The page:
Religion and rituals are based more on a crafty experience than a vivid one.Religion tends to cause soul stilness, through the repetition of the same practices,words , prayers, rituals, all over again.So my questions are : Does God love religion and did he establish any religion or religious rituals?Does God really desire a religious(formal) life from us or a personal relationship with us?Doesn`t the number of religions and religious divisions and subdivisions proove that God did not establish religion, that no religion has the substance of God in it?If it would it would have been striking and self evident.Instead we have various religions that lack truth in various parts and do not satisfy the entire need of the human soul.



Well you used the word "religion".  
In the EO church often some of the things you mentioned are true, which is where I have issues with the faith.  In particular, prayer ropes & the Jesus prayer 100x times.   However, that is rather trivial, and many of my issues of the church are trivial.     Liturgy usually is the same on Sunday, but I believe it is so that its repetitive.   As far as the scripture goes, god did not establish rituals as they exist today, but they were rather basic.   A baptism in the water was not with anointing, white robes, garments of byzantine kings, etc.   The symbolism within EO can be as beautiful and ornate with everything going on, and when you consider all the symbols that go into a baptism (including the priests vestment with no seams), it's can be pretty neat.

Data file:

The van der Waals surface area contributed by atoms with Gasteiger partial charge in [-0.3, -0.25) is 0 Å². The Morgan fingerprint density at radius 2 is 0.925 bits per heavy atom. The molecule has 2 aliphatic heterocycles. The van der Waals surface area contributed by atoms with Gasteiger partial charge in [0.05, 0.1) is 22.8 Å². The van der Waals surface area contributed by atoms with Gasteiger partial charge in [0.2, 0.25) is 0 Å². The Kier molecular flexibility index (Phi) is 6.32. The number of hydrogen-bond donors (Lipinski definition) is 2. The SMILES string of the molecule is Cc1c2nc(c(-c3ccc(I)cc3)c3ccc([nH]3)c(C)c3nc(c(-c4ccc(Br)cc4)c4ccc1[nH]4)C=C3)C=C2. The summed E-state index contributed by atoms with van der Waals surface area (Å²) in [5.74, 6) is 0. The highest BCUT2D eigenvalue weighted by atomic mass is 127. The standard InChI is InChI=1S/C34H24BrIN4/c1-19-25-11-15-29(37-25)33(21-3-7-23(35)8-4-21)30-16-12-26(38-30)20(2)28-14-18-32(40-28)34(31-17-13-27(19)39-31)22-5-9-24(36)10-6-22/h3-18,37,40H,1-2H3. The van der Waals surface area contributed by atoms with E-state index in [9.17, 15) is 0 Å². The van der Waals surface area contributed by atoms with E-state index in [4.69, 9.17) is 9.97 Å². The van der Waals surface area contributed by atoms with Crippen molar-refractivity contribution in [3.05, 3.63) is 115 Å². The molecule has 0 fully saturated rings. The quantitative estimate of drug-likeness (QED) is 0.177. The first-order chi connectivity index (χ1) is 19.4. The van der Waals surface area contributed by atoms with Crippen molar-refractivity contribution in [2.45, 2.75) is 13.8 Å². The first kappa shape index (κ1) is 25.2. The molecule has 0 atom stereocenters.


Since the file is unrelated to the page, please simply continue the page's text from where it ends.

However, neatness does come at a price, and often simplicity is lost.   For me this isn't a right or wrong type of question, its a glass half full or empty question.   The way its done is right ritually, but it doesn't always have to be that way.

I believe that a priest could be in very basic or shabby clothes, performing a baptism in a murky river and it would be just as valid....  I believe without all the prayers and services of baptism he could just baptize in the name of the father, son, and holy spirit and it would be just as valid as a big ornate service with tons of clergy present in a big church.

Scripturally, there were not many "rituals".   In fact, they didn't even fast before the eucharist at the last supper....  Most of that is for us, and churchy, not right or wrong...  I just think a lot of symbols in ritualism exist to show the richness... perhaps respect... towards what is happening.

My problem is with all religions starting with Judaism.Not just with the EO.Do you really think God descended from heaven and dictated mot-a-mot to Moses what he should do?

You are speaking of the Torah that was dictated from our Father, YHWH, to Moses.   I do believe that there is some significant historical evidence of it happening.   It coincides with the geography, and other evidences that were found in the Torah.  They found Sodom, there are pyramids, Egypt was abandoned by slaves, they found Jericho, Babylon.

That is flaw reasoning.Just because something religiously corresponds with geography it doesn`t make their religious claims true.

Quote
I don't believe that Moses could have made it up with so much accuracy, laws, and wisdom.   Moses could not also have known of the Trinity, and how God created man in OUR image.   There are references like that in the Torah.